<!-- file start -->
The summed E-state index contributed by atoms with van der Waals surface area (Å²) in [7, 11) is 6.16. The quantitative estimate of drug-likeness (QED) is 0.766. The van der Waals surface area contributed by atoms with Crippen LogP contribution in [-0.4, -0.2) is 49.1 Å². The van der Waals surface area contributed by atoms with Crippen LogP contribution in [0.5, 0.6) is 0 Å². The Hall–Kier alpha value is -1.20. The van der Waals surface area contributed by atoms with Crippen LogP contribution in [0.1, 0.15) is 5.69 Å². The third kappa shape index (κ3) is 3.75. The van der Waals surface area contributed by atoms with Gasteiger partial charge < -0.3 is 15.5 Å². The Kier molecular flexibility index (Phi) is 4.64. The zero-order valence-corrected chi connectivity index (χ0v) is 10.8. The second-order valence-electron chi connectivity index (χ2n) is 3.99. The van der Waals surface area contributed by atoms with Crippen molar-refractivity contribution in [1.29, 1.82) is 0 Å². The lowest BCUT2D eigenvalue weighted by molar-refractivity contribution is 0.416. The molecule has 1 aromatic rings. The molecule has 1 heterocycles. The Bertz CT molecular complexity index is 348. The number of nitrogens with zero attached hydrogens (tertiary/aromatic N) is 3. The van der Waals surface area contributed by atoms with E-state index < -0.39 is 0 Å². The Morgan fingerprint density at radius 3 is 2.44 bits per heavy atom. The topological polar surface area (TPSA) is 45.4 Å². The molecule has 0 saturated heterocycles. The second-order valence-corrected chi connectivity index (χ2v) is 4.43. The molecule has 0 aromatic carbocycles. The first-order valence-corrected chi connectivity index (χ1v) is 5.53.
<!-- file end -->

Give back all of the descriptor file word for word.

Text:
The summed E-state index contributed by atoms with van der Waals surface area (Å²) in [7, 11) is 6.16. The quantitative estimate of drug-likeness (QED) is 0.766. The van der Waals surface area contributed by atoms with Crippen LogP contribution in [-0.4, -0.2) is 49.1 Å². The van der Waals surface area contributed by atoms with Crippen LogP contribution in [0.5, 0.6) is 0 Å². The Hall–Kier alpha value is -1.20. The van der Waals surface area contributed by atoms with Crippen LogP contribution in [0.1, 0.15) is 5.69 Å². The third kappa shape index (κ3) is 3.75. The van der Waals surface area contributed by atoms with Gasteiger partial charge < -0.3 is 15.5 Å². The Kier molecular flexibility index (Phi) is 4.64. The zero-order valence-corrected chi connectivity index (χ0v) is 10.8. The second-order valence-electron chi connectivity index (χ2n) is 3.99. The van der Waals surface area contributed by atoms with Crippen molar-refractivity contribution in [1.29, 1.82) is 0 Å². The lowest BCUT2D eigenvalue weighted by molar-refractivity contribution is 0.416. The molecule has 1 aromatic rings. The molecule has 1 heterocycles. The Bertz CT molecular complexity index is 348. The number of nitrogens with zero attached hydrogens (tertiary/aromatic N) is 3. The van der Waals surface area contributed by atoms with E-state index < -0.39 is 0 Å². The Morgan fingerprint density at radius 3 is 2.44 bits per heavy atom. The topological polar surface area (TPSA) is 45.4 Å². The molecule has 0 saturated heterocycles. The second-order valence-corrected chi connectivity index (χ2v) is 4.43. The molecule has 0 aromatic carbocycles. The first-order valence-corrected chi connectivity index (χ1v) is 5.53.